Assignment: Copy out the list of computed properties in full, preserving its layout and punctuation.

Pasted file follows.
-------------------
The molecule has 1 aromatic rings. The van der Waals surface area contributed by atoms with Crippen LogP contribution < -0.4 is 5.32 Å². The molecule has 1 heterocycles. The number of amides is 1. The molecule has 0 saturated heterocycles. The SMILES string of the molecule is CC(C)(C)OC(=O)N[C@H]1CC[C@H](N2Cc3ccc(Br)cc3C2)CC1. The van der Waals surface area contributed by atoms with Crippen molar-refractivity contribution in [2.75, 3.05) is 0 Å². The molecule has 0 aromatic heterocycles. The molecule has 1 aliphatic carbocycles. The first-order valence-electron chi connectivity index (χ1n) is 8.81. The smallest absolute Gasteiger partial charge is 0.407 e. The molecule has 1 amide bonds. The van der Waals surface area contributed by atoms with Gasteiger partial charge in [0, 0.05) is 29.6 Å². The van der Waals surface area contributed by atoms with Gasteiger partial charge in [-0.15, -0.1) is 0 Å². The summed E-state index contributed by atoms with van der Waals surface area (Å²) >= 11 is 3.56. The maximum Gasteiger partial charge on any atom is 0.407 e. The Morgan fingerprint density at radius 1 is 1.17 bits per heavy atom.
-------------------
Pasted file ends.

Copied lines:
The molecule has 1 aromatic rings. The van der Waals surface area contributed by atoms with Crippen LogP contribution < -0.4 is 5.32 Å². The molecule has 1 heterocycles. The number of amides is 1. The molecule has 0 saturated heterocycles. The SMILES string of the molecule is CC(C)(C)OC(=O)N[C@H]1CC[C@H](N2Cc3ccc(Br)cc3C2)CC1. The van der Waals surface area contributed by atoms with Crippen molar-refractivity contribution in [2.75, 3.05) is 0 Å². The molecule has 0 aromatic heterocycles. The molecule has 1 aliphatic carbocycles. The first-order valence-electron chi connectivity index (χ1n) is 8.81. The smallest absolute Gasteiger partial charge is 0.407 e. The molecule has 1 amide bonds. The van der Waals surface area contributed by atoms with Gasteiger partial charge in [0, 0.05) is 29.6 Å². The van der Waals surface area contributed by atoms with Gasteiger partial charge in [-0.15, -0.1) is 0 Å². The summed E-state index contributed by atoms with van der Waals surface area (Å²) >= 11 is 3.56. The maximum Gasteiger partial charge on any atom is 0.407 e. The Morgan fingerprint density at radius 1 is 1.17 bits per heavy atom.